The National Academy of Sciences was established in 1863 by an Act of Congress, signed by President Lincoln, as a private, non- governmental institution to advise the nation on issues related to science and technology. Members are elected by their peers for outstanding contributions to research. Dr. Marcia McNutt is president. The National Academy of Engineering was established in 1964 under the charter of the National Academy of Sciences to bring the practices of engineering to advising the nation. Members are elected by their peers for extraordinary contributions to engineering. Dr. C. D. Mote, Jr., is president. The National Academy of Medicine (formerly the Institute of Medicine) was established in 1970 under the charter of the National Academy of Sciences to advise the nation on medical and health issues. Members are elected by their peers for distinguished contributions to medicine and health. Dr. Victor J. Dzau is president. The three Academies work together as the National Academies of Sciences, Engineering, and Medicine to provide independent, objective analysis and advice to the nation and conduct other activities to solve complex problems and inform public policy decisions. The Academies also encourage education and research, recognize outstanding contributions to knowledge, and increase public understanding in matters of science, engineering, and medicine. Learn more about the National Academies of Sciences, Engineering, and Medicine at www.national-academies.org. The Transportation Research Board is one of seven major programs of the National Academies of Sciences, Engineering, and Medicine. The mission of the Transportation Research Board is to increase the benefits that transportation contributes to society by providing leadership in transportation innovation and progress through research and information exchange, conducted within a setting that is objective, interdisciplinary, and multimodal. The Boardâs varied committees, task forces, and panels annually engage about 7,000 engineers, scientists, and other transportation researchers and practitioners from the public and private sectors and academia, all of whom contribute their expertise in the public interest. The program is supported by state transportation departments, federal agencies including the component administrations of the U.S. Department of Transportation, and other organizations and individuals interested in the development of transportation. Learn more about the Transportation Research Board at www.TRB.org.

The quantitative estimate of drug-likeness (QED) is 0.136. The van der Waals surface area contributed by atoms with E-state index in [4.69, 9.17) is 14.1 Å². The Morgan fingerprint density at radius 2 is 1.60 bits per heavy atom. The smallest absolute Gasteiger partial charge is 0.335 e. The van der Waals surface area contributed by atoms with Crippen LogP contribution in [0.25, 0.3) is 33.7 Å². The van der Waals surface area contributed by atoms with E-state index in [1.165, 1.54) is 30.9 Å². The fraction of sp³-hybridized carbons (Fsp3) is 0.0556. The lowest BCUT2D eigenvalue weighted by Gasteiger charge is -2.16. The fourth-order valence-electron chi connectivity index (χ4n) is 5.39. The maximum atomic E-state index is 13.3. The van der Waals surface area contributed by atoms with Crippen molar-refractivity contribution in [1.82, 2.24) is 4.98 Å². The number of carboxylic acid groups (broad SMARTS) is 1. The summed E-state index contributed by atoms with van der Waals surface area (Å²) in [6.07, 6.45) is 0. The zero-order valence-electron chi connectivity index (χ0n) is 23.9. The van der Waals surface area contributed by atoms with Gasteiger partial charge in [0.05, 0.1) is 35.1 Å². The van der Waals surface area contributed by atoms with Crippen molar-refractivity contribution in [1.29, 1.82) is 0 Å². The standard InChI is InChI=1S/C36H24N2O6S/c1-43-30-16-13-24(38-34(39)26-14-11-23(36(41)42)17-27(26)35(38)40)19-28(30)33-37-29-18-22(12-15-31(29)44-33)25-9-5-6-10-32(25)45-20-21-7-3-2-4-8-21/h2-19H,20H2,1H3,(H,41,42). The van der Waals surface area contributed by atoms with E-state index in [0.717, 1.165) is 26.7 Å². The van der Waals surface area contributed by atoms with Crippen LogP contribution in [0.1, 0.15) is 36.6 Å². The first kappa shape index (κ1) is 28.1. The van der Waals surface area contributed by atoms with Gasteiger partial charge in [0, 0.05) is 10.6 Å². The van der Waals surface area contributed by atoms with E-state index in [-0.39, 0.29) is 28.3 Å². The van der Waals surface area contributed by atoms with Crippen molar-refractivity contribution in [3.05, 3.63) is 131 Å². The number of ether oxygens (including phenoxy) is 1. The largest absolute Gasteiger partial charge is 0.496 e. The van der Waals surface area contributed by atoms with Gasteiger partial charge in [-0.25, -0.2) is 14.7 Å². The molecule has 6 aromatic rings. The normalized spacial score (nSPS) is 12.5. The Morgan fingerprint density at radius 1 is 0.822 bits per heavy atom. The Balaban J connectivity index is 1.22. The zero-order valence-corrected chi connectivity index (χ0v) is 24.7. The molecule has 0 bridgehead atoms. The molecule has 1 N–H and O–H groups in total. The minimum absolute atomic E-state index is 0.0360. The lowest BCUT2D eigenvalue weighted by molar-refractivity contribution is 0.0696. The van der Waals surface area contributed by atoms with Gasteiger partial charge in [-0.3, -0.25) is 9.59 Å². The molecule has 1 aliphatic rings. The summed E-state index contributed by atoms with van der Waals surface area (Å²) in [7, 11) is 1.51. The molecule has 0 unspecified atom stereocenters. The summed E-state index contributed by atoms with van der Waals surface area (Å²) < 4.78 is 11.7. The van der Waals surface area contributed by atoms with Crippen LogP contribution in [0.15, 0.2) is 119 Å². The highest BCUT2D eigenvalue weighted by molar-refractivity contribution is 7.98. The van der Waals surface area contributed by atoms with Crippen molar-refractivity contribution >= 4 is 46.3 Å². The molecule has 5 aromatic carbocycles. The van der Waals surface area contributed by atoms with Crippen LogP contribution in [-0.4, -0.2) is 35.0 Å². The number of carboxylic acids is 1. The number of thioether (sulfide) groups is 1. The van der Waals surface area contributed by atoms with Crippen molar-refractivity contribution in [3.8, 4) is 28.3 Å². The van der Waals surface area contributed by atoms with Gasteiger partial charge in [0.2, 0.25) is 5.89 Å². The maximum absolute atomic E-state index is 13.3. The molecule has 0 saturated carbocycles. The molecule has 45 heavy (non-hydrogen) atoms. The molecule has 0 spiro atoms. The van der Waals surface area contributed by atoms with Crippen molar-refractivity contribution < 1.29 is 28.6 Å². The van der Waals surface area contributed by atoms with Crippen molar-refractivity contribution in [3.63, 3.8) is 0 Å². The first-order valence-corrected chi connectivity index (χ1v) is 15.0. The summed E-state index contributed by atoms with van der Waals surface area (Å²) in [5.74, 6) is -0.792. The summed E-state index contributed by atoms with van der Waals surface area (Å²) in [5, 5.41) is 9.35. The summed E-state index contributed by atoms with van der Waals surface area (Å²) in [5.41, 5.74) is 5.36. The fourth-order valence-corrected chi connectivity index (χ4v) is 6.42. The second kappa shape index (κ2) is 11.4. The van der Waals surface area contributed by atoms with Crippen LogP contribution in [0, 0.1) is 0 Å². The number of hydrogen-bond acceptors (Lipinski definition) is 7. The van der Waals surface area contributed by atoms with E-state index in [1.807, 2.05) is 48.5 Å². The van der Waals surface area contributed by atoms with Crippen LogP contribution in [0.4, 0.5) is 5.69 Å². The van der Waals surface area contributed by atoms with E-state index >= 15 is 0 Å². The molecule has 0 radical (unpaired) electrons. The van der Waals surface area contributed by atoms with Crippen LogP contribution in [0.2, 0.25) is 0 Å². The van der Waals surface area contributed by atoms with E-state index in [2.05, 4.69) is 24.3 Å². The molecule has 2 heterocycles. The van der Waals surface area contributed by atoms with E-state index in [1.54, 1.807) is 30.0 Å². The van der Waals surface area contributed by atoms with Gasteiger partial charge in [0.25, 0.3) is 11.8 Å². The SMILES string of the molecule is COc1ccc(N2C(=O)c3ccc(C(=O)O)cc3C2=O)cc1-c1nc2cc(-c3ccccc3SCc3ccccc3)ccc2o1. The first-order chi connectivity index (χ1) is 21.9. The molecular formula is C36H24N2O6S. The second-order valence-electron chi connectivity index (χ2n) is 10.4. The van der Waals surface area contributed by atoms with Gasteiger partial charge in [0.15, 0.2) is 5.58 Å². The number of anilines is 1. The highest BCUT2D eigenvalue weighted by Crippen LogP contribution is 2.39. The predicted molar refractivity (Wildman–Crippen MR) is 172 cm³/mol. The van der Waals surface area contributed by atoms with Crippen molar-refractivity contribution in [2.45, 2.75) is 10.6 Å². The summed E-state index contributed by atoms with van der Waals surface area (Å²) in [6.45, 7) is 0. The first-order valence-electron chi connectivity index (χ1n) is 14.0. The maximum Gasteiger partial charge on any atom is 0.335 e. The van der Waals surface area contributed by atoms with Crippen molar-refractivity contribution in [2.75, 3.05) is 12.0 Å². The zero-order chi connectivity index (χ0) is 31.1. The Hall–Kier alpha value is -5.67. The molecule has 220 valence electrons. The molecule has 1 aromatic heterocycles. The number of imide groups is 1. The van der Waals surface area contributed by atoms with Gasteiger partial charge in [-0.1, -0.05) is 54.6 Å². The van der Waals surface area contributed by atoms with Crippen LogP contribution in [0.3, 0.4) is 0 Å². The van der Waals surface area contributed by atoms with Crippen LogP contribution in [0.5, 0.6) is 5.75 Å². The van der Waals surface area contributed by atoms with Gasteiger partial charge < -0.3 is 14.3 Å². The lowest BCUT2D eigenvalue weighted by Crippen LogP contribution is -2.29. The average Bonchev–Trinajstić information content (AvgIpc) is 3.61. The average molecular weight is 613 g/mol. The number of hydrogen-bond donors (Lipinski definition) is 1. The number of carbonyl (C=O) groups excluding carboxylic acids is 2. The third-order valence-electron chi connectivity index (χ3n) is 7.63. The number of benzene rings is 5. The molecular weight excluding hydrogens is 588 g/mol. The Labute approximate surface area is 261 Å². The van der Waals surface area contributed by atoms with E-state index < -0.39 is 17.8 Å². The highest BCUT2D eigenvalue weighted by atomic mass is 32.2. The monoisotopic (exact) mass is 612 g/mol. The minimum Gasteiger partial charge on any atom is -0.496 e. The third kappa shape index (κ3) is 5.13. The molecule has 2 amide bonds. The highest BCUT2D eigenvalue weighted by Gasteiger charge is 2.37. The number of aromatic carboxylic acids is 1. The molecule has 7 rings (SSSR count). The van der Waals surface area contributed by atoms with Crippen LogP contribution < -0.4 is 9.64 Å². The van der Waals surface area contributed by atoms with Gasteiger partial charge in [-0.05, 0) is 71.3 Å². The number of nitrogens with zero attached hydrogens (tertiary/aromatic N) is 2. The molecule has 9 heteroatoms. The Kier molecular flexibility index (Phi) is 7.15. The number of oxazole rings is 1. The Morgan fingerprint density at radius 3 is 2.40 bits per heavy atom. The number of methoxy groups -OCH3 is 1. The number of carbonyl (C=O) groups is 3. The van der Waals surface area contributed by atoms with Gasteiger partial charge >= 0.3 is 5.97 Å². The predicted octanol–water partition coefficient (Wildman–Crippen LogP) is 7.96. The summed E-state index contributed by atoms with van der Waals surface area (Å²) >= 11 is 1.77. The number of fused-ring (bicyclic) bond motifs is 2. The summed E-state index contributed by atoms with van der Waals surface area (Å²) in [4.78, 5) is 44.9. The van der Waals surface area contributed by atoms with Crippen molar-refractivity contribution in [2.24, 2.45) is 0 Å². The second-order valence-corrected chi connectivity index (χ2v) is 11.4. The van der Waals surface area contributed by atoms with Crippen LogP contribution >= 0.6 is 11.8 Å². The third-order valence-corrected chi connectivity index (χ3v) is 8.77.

TOPIC PANEl SF-19 RALPH BUEHLER, Virginia Polytechnic Institute and State University, Alexandria MICHAEL S. âMIKEâ CONNELLY, Chicago Transit Authority LISA DARNALL, Jacksonville Transportation Authority KEN FISCHER, McDonald Transit Associates, Inc., Port Orange, FL STEVEN F. PONTE, Eastern Contra Costa Transit Authority, Antioch, CA ED WATT, Amalgamated Transit Union, Washington, DC FAITH HALL, Federal Transit Administration (Liaison) SYNTHESIS STudIES STAFF STEPHEN R. GODWIN, Director for Studies and Special Programs JON M. WILLIAMS, Program Director, IDEA and Synthesis Studies MARIELA GARCIA-COLBERG, Senior Program Officer JO ALLEN GAUSE, Senior Program Officer GAIL R. STABA, Senior Program Officer TANYA M. ZWAHLEN, Consultant DON TIPPMAN, Senior Editor CHERYL KEITH, Senior Program Assistant DEMISHA WILLIAMS, Senior Program Assistant DEBBIE IRVIN, Program Associate COOPERATIVE RESEARCH PROGRAMS STAFF CHRISTOPHER J. HEDGES, Director, Cooperative Research Programs LORI L. SUNDSTROM, Deputy Director, Cooperative Research Programs GWEN CHISHOLM SMITH, Senior Program Officer EILEEN P. DELANEY, Director of Publications TCRP COMMITTEE FOR PROjECT j-7 CHAIR BRAD J. MILLER, Pinellas Suncoast Transit Authority, St. Petersburg, FL MEMbERS DONNA DeMARTINO, San Joaquin Regional Transit District, Stockton, CA MICHAEL FORD, The Regional Transit Authority of Southeast Michigan, Detroit BOBBY J. GRIFFIN, Griffin and Associates, Flower Mound, TX ROBERT H. IRWIN, Consultant, Sooke, BC, Canada JEANNE KRIEG, Eastern Contra Costa Transit Authority, Antioch, CA PAUL J. LARROUSSE, Rutgers, The State University of New Jersey, New Brunswick DAVID A. LEE, Connecticut Transit, Hartford ELIZABETH PRESUTTI, Des Moines Area Regional Transit AuthorityâDART ROBERT H. PRINCE, JR., AECOM Consulting Transportation Group, Inc., Boston, MA JARRETT STOLTZFUS, Foothill Transit, West Covina, CA FTA lIAISON FAITH HALL Federal Transit Administration TRb lIAISON STEPHEN J. ANDRLE Transportation Research Board Cover photo source: Communitytransit.blogspot.com